"YOLO: Mortality Beliefs and Household Finance Puzzles", by Heimer, Myrseth, and Schoenle

"Learning about Consumption Dynamics", by Johannes, Lochstoer, and Mou

"Understanding Uncertainty Shocks and the Role of Black Swans", by Orlik and Veldkamp

"The Liquid Hand-to-Mouth: Evidence from Personal Finance Management Software", by Olafsson and Pagel


  1. Good read. The Fed, amongst others, have been ahead of the curve in that respect for some time now: However, I do take your point that behavioural econ is an agent based science and not neccesrily compatible with aggregate data. I mean where would one start? The 10-year regime switch is a good start I think; transitional probabilities are a burden in the best of cases because they typically utilise an exegenous asset price distribution such as an index to draw returns from. Not to mention CB data such as BoP, seigniorage etc as well as microfoundations such as labour productivity, wage growth then we can start talking about fiddling with behavioural aspects vis-a-vis household consumption and saving with a view to estimating how monetary policy affects wealth inr, right?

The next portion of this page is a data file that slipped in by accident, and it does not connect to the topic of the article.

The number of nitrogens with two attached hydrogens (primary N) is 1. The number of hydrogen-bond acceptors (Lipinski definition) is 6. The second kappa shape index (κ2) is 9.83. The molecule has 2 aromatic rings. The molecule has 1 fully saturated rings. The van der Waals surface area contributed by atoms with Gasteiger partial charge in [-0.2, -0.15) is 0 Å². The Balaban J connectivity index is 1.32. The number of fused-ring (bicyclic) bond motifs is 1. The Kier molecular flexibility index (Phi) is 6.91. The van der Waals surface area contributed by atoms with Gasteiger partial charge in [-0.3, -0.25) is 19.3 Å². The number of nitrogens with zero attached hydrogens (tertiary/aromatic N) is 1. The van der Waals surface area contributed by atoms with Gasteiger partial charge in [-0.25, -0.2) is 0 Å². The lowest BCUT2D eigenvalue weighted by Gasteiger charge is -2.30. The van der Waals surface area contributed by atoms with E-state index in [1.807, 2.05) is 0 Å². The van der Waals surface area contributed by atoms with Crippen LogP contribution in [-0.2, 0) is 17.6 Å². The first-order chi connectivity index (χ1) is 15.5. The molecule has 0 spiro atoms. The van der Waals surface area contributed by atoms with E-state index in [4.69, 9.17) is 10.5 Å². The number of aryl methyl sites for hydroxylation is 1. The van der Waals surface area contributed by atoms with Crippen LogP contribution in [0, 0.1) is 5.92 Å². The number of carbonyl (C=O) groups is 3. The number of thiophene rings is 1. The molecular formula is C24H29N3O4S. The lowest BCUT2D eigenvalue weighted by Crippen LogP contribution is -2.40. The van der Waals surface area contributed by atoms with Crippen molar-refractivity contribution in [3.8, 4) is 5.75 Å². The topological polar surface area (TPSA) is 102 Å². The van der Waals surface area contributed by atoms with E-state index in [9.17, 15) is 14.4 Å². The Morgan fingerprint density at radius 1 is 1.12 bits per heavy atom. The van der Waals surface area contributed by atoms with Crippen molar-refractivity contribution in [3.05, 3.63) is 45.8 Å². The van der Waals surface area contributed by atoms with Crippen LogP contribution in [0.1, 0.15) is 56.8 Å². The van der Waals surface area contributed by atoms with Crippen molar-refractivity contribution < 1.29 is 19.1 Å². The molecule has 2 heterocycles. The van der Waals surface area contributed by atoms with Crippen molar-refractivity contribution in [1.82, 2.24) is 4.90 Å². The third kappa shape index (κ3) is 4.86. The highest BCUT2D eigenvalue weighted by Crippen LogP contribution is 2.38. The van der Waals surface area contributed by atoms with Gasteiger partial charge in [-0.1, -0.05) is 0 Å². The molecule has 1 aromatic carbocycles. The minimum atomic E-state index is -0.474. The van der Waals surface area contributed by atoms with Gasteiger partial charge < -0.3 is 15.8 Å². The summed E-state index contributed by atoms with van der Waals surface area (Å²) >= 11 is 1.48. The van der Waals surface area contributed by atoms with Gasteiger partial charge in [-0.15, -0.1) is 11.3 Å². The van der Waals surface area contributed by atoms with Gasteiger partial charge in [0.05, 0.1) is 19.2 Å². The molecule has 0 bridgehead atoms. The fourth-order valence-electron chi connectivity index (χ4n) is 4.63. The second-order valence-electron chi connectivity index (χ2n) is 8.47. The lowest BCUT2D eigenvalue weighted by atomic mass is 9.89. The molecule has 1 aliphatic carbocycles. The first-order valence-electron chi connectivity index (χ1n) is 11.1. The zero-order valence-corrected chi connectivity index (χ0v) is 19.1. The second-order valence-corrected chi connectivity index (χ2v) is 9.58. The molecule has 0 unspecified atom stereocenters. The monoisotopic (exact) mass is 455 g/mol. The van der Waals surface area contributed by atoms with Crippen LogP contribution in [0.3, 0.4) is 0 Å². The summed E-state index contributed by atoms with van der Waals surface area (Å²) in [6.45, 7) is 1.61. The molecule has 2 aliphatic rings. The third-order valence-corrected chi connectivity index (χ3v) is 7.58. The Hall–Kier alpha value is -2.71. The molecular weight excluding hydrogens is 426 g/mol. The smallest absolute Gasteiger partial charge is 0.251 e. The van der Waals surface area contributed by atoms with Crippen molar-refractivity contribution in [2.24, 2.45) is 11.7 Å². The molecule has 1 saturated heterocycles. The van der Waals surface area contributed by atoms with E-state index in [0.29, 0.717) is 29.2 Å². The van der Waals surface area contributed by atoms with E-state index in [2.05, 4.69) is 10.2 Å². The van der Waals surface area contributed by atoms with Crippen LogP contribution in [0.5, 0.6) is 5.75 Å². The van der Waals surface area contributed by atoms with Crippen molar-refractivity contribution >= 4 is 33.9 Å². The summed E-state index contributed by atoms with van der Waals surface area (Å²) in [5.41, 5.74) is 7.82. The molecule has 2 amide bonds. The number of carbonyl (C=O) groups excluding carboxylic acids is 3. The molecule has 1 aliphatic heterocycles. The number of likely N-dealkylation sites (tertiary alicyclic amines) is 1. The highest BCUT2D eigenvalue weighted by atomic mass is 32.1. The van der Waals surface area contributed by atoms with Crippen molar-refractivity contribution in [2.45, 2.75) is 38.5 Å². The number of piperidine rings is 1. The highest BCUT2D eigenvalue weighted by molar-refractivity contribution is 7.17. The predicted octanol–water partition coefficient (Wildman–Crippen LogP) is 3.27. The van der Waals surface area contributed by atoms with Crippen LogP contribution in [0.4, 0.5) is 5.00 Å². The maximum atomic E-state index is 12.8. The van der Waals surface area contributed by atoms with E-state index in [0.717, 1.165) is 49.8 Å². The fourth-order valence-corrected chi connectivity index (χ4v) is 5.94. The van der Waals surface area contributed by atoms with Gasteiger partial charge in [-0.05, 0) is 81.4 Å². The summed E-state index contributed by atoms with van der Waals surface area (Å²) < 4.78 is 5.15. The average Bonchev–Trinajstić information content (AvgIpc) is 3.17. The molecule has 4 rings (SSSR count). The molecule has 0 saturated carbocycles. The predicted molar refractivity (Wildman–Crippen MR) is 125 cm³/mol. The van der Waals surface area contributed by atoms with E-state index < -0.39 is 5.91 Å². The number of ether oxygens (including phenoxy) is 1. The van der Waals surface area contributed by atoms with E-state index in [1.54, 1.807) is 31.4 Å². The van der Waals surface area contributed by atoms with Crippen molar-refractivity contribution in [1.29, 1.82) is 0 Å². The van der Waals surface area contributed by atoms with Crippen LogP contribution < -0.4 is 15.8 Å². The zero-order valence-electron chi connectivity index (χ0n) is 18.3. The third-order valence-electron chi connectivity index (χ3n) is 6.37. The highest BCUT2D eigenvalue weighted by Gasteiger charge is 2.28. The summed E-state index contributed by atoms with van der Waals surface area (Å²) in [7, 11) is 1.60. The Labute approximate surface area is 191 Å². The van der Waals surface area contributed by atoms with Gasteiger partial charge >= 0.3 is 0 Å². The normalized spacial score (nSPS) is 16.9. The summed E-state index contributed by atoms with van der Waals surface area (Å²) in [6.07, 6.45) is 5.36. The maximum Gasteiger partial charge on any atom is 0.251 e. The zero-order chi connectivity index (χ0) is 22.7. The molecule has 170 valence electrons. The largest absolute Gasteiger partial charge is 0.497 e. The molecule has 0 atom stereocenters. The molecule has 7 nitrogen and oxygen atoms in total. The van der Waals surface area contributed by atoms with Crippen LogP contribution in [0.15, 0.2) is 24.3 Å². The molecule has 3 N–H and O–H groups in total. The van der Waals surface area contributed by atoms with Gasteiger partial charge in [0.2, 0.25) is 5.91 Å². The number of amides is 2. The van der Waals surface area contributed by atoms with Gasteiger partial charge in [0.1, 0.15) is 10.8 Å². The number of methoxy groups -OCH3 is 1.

2. I mostly agree with you.

    However, your claim that "To think that [the 2008 crash] would have zero impact on agents' beliefs about the economy - which is exactly what RE demands we think - seems implausible."

    This in no way is demanded by RE. Maybe it is a consequence of RE in certain models but provide a model in which there are contingent facts about the operation of the economy which determine the rate of crashes and RE allows one to use the crash to update your distribution for these parameters.